Guest Blogger: Anthony Locane
We’re fascinated by the amazing work that our customers produce every day. From fantastic bead weavings to stunning tapestries and innovative art spanning many mediums, we want to hear from our customers about what they create. Beginning with this guest blog post by the artist Anthony Locane, we’ll periodically be featuring guest posts from our customers. Do you have a suggestion for a guest blogger who weaves on a Mirrix? Let us know by emailing [email protected].
RELATIONALshifts: Digital Woven Art by Anthony Locane
I call my art “Digital Woven Art” because it combines two of my favorite things … weaving and digital art. More on the RELATIONALshifts aspect later.
I fell in love with weaving back in undergraduate school when I was an art major at Buffalo State College, part of the State University of NY (SUNY) system. The Design in Fibers class covered weaving (both floor and frame tapestry) along with all other fiber arts (macrame, stitchery, quilting, etc). Since that moment, I have never lost my love or enthusiasm for weaving.
Fast forward many years and I was a graphic designer, having taught myself how to design on the computer. During those many years in the corporate design world, I always dreamed of living the life of a producing artist; but time and work always seemed to get in my way. Then in 2004, I changed my life.
I quit my full time job in marketing and decided to fulfill my dream. I knew I wanted to somehow combine my love of weaving with my digital skills. I started by painting and drawing, in Photoshop, over a digital photograph of my friend. I manipulated the photo and created many variations until I had about 20 images. After a few days of wondering what I would do next with these images, I suddenly had the thought of weaving them together into a new and different image. But how could I weave paper; unless I resorted to a method I remembered from my elementary school days of weaving paper strips against each other?
Having determined that my work would best be suited for an upright tapestry loom, I decided on the Mirrix loom because of its metal construction that would hold up to the rigorous tension demands of my warps and its unique shedding system that facilitated weaving with my paper strip wefts.
Back in those days, I would print out each version (sometimes 20-30) of the digital image I created, cut each version into strips and weave selected strips from the various versions to create my new image. Needless to say it became a very expensive process as many strips lay unused. After several months of experimenting, I developed a proprietary method whereby I can actually simulate a weaving on the computer screen and experiment with selecting strips from my various versions. I save tons of paper and ink now and often only need to print out 1-3 versions of an image to create my final piece. As I weave, I often deviate from my planned image to find that my intuitions and spontaneous decisions lead me in new and more interesting directions. Today, I employ three graphic software packages in designing my pieces; each forming one step in my design process. I still start with a digital photo that I manipulate by painting and drawing over; but often I will paint on the final woven piece after it is removed from the loom; or I will go in and remove ink from the piece by bleaching and painting over with water or rubbing out areas.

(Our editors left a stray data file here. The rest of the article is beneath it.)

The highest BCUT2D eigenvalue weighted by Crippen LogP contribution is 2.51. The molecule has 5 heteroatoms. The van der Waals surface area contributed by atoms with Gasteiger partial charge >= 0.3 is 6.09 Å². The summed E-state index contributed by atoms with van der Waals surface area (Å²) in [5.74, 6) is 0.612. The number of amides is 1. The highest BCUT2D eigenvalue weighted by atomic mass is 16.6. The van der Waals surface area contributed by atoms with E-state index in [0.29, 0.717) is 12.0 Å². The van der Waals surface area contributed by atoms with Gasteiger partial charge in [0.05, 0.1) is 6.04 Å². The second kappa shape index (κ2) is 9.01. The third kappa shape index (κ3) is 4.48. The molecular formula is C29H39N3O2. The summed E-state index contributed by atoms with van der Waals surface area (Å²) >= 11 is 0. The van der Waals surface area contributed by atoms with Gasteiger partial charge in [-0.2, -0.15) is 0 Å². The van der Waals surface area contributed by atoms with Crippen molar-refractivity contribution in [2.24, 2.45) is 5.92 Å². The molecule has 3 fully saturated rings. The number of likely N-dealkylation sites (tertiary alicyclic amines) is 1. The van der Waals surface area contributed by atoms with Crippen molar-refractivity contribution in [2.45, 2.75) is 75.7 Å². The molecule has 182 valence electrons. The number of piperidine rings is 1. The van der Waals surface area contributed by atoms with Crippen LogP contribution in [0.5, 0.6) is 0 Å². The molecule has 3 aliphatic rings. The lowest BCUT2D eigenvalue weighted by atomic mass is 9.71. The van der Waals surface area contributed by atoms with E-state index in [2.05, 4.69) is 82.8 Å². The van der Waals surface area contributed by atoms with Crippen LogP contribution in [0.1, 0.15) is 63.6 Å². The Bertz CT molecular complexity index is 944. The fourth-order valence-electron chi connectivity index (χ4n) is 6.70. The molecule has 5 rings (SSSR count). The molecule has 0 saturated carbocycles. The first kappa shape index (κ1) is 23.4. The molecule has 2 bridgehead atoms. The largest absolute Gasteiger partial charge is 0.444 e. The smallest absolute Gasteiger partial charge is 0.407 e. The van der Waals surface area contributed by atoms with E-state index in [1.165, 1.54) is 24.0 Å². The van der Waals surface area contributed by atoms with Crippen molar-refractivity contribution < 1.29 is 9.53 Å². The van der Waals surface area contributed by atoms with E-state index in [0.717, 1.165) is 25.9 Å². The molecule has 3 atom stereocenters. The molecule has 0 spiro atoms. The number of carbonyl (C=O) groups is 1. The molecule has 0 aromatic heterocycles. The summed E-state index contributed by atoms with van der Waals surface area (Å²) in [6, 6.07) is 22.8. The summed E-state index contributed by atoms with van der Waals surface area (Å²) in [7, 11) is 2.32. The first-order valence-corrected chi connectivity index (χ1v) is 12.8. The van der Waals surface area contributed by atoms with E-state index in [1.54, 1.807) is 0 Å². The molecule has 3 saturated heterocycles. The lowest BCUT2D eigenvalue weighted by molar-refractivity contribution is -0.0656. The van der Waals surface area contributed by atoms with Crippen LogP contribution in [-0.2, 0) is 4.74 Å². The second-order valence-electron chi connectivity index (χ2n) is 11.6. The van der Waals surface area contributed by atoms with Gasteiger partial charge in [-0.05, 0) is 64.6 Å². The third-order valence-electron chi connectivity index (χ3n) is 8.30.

After a one-man show in 2007 and my first group show earlier this year, I became interested in working in metal. My Masters Degree is in sculpture and I have always wanted to go back to my 3-dimensional roots. I since have purchased a large-format Epson printer with the capability of printing on metal sheets.
My warps are now wire … usually in the 20-30 gauge size and either aluminum or copper. My wefts are specially treated aluminum and copper sheets that accept Epson pigment-based inks that are archival; meaning they will last 75-120 years if framed or enclosed in plexiglass or glass and not subjected to direct, intense sunlight. Weaving metal wefts against wire warps allows me to manipulate the pieces into 3-dimensional forms after removal from the loom.
My work is all about relationships to people in my life, places, and ideas and concepts. I first began with portraits (FACEscapes) since I have always been obsessed with faces. Next came my LANDscapes and then my abstracts that I call my MEMORYscapes. Each has transformed as I progress with my art. My earlier portraits were very personal, as were my landscapes. My new work, while still very personal to me, exhibits a more universal quality. Portraits illustrate more of a greater human condition while my MEMORYscapes are leading me into areas that push my boundaries or preconceived notions of my world. I am currently working on my Beholder’s Eye series; exploring the concept of and what constitutes beauty.
I am currently part of a group exhibit, the National Juried Small Works Show, at the Windsor Whip Works Art Gallery in Windsor, NY. 56 artists (primarily painters) from across the U.S. were selected to present their best works. I am delighted to announce that I won 1st Place: Best in Show for my piece, “Beholder’s Eye: Sea Urchin.” Not only is it validation of my work, but also that weaving has a place in the fine art world. True, my work is not traditional tapestry; yet I cannot help think that with intention and imagination, anything is possible. The medium does not determine criteria in categorizing fine art. My computer and looms are merely my tools.
My work may be viewed at www.anthonyjlocane.com